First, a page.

START AN EMAIL LIST
Once you set up your blog, I recommend setting up an email list. It is never too early to start! An email list allows you to develop a more personal connection with your readers. Two great email providers to begin with include:
- TinyLetter — Easy to use but not as functional. Does come with a landing page! Free.
- MailChimp (what I use) — A little bit harder to use but more functional. Free, but you do have to pay to access more advanced features.
TAKE THE NEXT (3) STEPS
If you are brand new to blogging, these are the next 3 steps you need to take:
1. Write Consistently
You will be tempted to make your blog perfect in the beginning. For the first year, focus on writing rather than trying to make your blog “beautiful”. Over time, you will learn the importance of SEO, responsive design, two-factor authentication, analytics, and…
But none of that matters for now.
Write and do it consistently. Usually, no one will be paying attention to your blog in the beginning. And that’s okay! The lack of people reading what you’re writing gives you the opportunity to experiment and grow without worrying what people think. And as you continue to write, work on improving your blog a little bit at a time.
Put writing and creating great content first. Everything else will follow.
2. Set a Schedule
When are you going to write?
Oh, just whenever…
If you write whenever you feel like it, you will never feel like writing. And your blog will look empty and sad. Trust me. To write consistently, you need a schedule.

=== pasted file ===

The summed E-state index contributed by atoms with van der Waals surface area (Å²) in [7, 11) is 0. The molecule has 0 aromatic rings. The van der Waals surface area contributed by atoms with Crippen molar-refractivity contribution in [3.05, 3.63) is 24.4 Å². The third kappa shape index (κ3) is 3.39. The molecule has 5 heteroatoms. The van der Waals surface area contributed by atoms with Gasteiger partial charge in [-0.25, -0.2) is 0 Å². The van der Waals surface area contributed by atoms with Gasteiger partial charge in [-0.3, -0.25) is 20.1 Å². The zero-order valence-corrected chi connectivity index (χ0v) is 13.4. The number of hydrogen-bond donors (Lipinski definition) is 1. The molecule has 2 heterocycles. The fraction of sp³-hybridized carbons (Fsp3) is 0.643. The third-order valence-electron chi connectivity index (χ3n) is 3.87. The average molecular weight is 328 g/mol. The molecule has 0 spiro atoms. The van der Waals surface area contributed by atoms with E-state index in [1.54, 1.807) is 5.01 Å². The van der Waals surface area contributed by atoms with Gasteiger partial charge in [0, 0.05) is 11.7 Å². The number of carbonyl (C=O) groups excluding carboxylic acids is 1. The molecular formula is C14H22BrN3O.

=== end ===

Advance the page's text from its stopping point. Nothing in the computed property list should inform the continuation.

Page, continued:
- How many times? — Are you going to write twice a week? Once a week? Once a month? Decide what will work best for your lifestyle. To start off, once a week is a great goal.
- What day? — If you are anything like me, setting a goal of “how many times” will not be enough. Saturday night, you’re going to ask yourself, “Wait? Did I post something already?” Set a specific day and communicate that to your friends. Keep yourself accountable.
3. Find your Voice + Niche
Why should you write consistently? Why set a schedule? Let me share a story with you.
In 2015, I decided to start a food blog. It was something fun to do with my sibling since I knew nothing about cooking or baking. And I posted anything. Every single week, whether it was good or terrible, it went on the blog.